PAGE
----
Victims of tanker fire struggling to pick up the pieces

WESTERN |

Maturu Primary School Class 7 pupil Brian Ilaki, one of the accident victims who survived at Mukhonje where a diesel tanker lost control rammed into three vehicles before exploding into flames along Malaba- Eldoret highway [Benjamin Sakwa, Standard]

The partially destroyed building and scorched earth at Mukhonje are reminders of a ghastly accident.

August 26, 2021, started like any other day for residents of the busy market along the Webuye-Eldoret road.

Shortly before 5pm, the serenity around the market was shattered by a blaring horn, several loud thuds and an explosion, followed by a fierce fire.

A fuel tanker going towards Webuye had rammed another tanker and shoved it into a stationary matatu before both vehicles hit a power transformer and caught fire.

Four people died in the ensuing inferno. Brian Ilaki, an 11-year-old pupil at Maturu Primary School, had gone to the market to buy vegetables when the accident happened.

“While he was crossing in front of the ill-fated matatu, the accident occurred, and he was knocked down,” Everlyne Mulama, his mother, recalls.

When The Standard team visited survivors at the Webuye County Hospital a day after the accident, Ilaki lay in bed motionless, bandaged and in pain. He had dislocations at the hip and lower back and could not move.

There were deep cuts on his head, behind the left ear and on his hands. Besides him, on the hospital bed, his mother Mulama sat pensively.

But when we caught up with him again a few days ago, he was at school, eager to catch up with the rest of the class.

“He is traumatised but is recovering gradually. He went back to school this week even though he still experiences pain and has trouble concentrating,” she says. Most nights, he is unable to go to sleep without pain relievers. He no longer uses crutches but cannot walk or sit for long periods.”

Back at school, Standard Seven class teacher, Sarah Mwenje, says Ilaki is a bright student, but the accident has affected him psychologically.

“Since he came back to school last week, he has difficulty recalling things. We pray and hope he will catch up with time,” Mwenje says.

Further, any sudden or loud sound startles Ilaki.

“Ilaki lost his father in an accident at Molo when he was one year old,” Mulama says in a constrained voice.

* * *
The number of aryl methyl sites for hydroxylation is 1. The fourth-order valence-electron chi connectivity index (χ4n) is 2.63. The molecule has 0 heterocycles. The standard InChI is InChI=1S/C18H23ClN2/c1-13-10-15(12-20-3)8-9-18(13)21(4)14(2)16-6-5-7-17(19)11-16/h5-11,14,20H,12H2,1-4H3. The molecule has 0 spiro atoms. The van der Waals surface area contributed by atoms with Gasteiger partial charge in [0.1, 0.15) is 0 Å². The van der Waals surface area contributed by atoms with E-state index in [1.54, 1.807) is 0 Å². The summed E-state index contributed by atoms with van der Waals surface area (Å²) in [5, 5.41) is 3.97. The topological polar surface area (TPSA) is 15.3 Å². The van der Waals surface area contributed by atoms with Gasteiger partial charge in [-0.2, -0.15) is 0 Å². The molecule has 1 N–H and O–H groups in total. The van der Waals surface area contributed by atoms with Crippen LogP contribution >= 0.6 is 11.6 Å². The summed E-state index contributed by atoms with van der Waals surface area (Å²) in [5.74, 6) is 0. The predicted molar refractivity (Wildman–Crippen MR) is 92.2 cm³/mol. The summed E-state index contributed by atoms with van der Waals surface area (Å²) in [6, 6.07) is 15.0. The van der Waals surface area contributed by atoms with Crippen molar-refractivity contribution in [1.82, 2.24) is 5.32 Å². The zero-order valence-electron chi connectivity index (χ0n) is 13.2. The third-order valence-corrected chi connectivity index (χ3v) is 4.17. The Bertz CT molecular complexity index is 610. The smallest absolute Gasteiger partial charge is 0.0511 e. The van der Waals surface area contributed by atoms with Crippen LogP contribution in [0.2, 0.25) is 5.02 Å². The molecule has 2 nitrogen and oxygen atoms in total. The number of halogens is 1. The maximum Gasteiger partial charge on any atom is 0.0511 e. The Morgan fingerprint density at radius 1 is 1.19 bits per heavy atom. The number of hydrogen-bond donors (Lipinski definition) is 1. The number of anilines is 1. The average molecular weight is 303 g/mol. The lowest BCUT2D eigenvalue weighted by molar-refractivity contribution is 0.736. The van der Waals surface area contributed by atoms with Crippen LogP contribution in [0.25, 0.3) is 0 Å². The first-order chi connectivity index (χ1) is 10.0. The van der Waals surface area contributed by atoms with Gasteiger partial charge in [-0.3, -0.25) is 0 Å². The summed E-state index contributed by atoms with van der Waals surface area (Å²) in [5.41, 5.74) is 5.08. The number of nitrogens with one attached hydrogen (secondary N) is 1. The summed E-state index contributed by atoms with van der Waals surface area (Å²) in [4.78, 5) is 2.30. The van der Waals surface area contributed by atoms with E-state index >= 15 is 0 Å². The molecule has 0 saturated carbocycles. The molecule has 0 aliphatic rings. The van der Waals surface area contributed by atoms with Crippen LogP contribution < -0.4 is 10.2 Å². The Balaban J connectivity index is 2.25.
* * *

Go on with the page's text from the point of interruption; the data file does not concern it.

“It is a daily struggle for me to feed and educate him and his siblings as a single mother. I do casual jobs, but I lost the last one I had after the accident because of the time I spent with him in hospital,” she adds.

Mulama says she has so far spent about Sh32,800 on her son’s medical bills. “This is far more than the Sh25,000 the Kakamega County government gave me, yet the treatment is far from over. He is attending the clinic, and that requires money,” she says.

Phillip Wataka, another survivor, is still nursing wounds that he sustained from the accident.

He cuts a dejected figure, looks pained, and has trouble concentrating.

“I was hit by the matatu after the triple impact and sustained these wounds. I cannot afford to go to the hospital regularly because I do not have money. I am an orphan, and I have already spent the Sh20,000 compensation given to me by the County government,” he said.

Health experts warn that most people who undergo life-threatening situations end up suffering from Post Traumatic Stress Disorder (PTSD).

PTSD is a mental health condition triggered by experiencing or witnessing a terrifying event.

Some of the symptoms include reduced concentration, memory loss, confusion, fear and anxiety.

Experts say the symptoms last from a few days to months, depending on the individual.

In extreme cases, the individuals are advised to seek professional help.

Bishop Harun Kokonyi Sirengo of Mercy Gospel Church was in the ill-fated matatu and sustained head, chest and spinal injuries.

“I was not a beneficiary of the county government compensation because my name was not on the list of people admitted to various hospitals. I have spent more than Sh15,000 on treatment, and although I feel much better, I still go for medical check-ups,” he said.

Despite the fire, Paul Simiti went into action and saved several people, including Ilaki and Bishop Sirengo.

“I rushed Ilaki to the nearest clinic, but there was commotion due to the fierce fire and gas explosions. There was nobody to attend to him,” he says.

He added: “I saw a passing ambulance and immediately carried him to it... I am surprised I did not get any injuries during the rescue,” Simiti says.

But Simiti is aggrieved that for all his efforts, he was only given a Sh1,000 reward.

Governor Wycliffe Oparanya lauded his valiant act of rescuing victims after the accident.

Normalcy has since been restored at Mukhonje.

Kenya Power Company moved the power transformer that started the inferno to a safer location, away from the busy road.

Share this story
Justice delayed for teen raped by neighbour
A mother is seeking justice after her daughter, who suffers from epilepsy, was allegedly defiled by a neighbour in November last year.
When Njonjo almost resigned over coffee smugglers
Known as the era of black gold, it began in 1976 when Ugandan farmers decided to sell their coffee in the private market.
.
RECOMMENDED NEWS